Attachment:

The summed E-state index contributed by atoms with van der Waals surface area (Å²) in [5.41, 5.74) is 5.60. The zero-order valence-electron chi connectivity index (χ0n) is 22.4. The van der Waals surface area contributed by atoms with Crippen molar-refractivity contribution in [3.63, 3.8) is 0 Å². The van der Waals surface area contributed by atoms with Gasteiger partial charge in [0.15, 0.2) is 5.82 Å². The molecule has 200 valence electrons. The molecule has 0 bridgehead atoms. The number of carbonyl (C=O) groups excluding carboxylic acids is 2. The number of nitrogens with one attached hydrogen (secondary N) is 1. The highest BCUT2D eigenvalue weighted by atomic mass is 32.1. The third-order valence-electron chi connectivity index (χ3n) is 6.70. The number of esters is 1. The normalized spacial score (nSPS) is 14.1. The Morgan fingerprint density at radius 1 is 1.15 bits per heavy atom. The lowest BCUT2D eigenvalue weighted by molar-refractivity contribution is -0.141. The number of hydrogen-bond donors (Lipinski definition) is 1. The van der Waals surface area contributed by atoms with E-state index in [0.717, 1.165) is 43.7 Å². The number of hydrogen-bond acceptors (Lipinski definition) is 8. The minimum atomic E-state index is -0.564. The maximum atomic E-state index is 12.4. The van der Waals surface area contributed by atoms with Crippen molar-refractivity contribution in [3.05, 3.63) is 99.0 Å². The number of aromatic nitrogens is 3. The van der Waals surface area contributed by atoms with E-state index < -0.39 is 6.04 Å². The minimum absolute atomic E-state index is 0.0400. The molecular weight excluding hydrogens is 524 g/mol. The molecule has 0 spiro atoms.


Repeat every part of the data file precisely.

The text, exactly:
The summed E-state index contributed by atoms with van der Waals surface area (Å²) in [5.41, 5.74) is 5.60. The zero-order valence-electron chi connectivity index (χ0n) is 22.4. The van der Waals surface area contributed by atoms with Crippen molar-refractivity contribution in [3.63, 3.8) is 0 Å². The van der Waals surface area contributed by atoms with Gasteiger partial charge in [0.15, 0.2) is 5.82 Å². The molecule has 200 valence electrons. The molecule has 0 bridgehead atoms. The number of carbonyl (C=O) groups excluding carboxylic acids is 2. The number of nitrogens with one attached hydrogen (secondary N) is 1. The highest BCUT2D eigenvalue weighted by atomic mass is 32.1. The third-order valence-electron chi connectivity index (χ3n) is 6.70. The number of esters is 1. The normalized spacial score (nSPS) is 14.1. The Morgan fingerprint density at radius 1 is 1.15 bits per heavy atom. The lowest BCUT2D eigenvalue weighted by molar-refractivity contribution is -0.141. The number of hydrogen-bond donors (Lipinski definition) is 1. The van der Waals surface area contributed by atoms with E-state index in [0.717, 1.165) is 43.7 Å². The number of hydrogen-bond acceptors (Lipinski definition) is 8. The minimum atomic E-state index is -0.564. The maximum atomic E-state index is 12.4. The van der Waals surface area contributed by atoms with Crippen molar-refractivity contribution in [3.05, 3.63) is 99.0 Å². The number of aromatic nitrogens is 3. The van der Waals surface area contributed by atoms with E-state index < -0.39 is 6.04 Å². The minimum absolute atomic E-state index is 0.0400. The molecular weight excluding hydrogens is 524 g/mol. The molecule has 0 spiro atoms.